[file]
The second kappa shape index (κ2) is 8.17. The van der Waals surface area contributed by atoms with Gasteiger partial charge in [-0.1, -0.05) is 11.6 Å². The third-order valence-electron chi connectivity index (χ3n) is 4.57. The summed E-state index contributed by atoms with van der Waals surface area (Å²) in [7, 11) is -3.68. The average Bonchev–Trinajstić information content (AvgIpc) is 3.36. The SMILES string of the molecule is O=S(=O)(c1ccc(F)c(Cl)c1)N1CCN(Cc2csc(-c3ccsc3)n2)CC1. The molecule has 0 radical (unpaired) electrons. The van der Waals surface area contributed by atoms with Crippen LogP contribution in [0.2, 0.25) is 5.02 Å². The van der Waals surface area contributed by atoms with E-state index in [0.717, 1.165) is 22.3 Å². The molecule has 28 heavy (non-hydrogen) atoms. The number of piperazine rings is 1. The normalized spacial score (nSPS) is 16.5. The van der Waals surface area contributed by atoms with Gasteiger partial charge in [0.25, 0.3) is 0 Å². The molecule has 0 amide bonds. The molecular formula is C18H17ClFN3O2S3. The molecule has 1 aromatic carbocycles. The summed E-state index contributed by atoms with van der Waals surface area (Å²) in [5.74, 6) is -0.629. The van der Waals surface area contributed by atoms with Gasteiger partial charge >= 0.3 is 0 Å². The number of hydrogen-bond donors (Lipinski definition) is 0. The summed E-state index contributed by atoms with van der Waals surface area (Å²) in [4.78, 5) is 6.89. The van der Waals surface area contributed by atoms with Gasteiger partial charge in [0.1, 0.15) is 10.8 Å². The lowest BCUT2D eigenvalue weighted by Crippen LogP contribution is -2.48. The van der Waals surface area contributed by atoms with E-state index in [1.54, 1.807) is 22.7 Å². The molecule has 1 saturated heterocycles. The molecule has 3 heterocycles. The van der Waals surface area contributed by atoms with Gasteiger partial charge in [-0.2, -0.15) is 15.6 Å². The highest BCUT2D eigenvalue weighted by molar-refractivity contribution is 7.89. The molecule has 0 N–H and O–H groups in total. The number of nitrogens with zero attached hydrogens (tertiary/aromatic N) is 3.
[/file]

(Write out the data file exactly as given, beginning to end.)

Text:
The second kappa shape index (κ2) is 8.17. The van der Waals surface area contributed by atoms with Gasteiger partial charge in [-0.1, -0.05) is 11.6 Å². The third-order valence-electron chi connectivity index (χ3n) is 4.57. The summed E-state index contributed by atoms with van der Waals surface area (Å²) in [7, 11) is -3.68. The average Bonchev–Trinajstić information content (AvgIpc) is 3.36. The SMILES string of the molecule is O=S(=O)(c1ccc(F)c(Cl)c1)N1CCN(Cc2csc(-c3ccsc3)n2)CC1. The molecule has 0 radical (unpaired) electrons. The van der Waals surface area contributed by atoms with Crippen LogP contribution in [0.2, 0.25) is 5.02 Å². The van der Waals surface area contributed by atoms with E-state index in [0.717, 1.165) is 22.3 Å². The molecule has 28 heavy (non-hydrogen) atoms. The number of piperazine rings is 1. The normalized spacial score (nSPS) is 16.5. The van der Waals surface area contributed by atoms with Gasteiger partial charge in [0.25, 0.3) is 0 Å². The molecule has 0 amide bonds. The molecular formula is C18H17ClFN3O2S3. The molecule has 1 aromatic carbocycles. The summed E-state index contributed by atoms with van der Waals surface area (Å²) in [5.74, 6) is -0.629. The van der Waals surface area contributed by atoms with Gasteiger partial charge >= 0.3 is 0 Å². The number of hydrogen-bond donors (Lipinski definition) is 0. The summed E-state index contributed by atoms with van der Waals surface area (Å²) in [4.78, 5) is 6.89. The van der Waals surface area contributed by atoms with Gasteiger partial charge in [0.1, 0.15) is 10.8 Å². The lowest BCUT2D eigenvalue weighted by Crippen LogP contribution is -2.48. The van der Waals surface area contributed by atoms with E-state index in [1.54, 1.807) is 22.7 Å². The molecule has 1 saturated heterocycles. The molecule has 3 heterocycles. The van der Waals surface area contributed by atoms with Gasteiger partial charge in [-0.2, -0.15) is 15.6 Å². The highest BCUT2D eigenvalue weighted by molar-refractivity contribution is 7.89. The molecule has 0 N–H and O–H groups in total. The number of nitrogens with zero attached hydrogens (tertiary/aromatic N) is 3.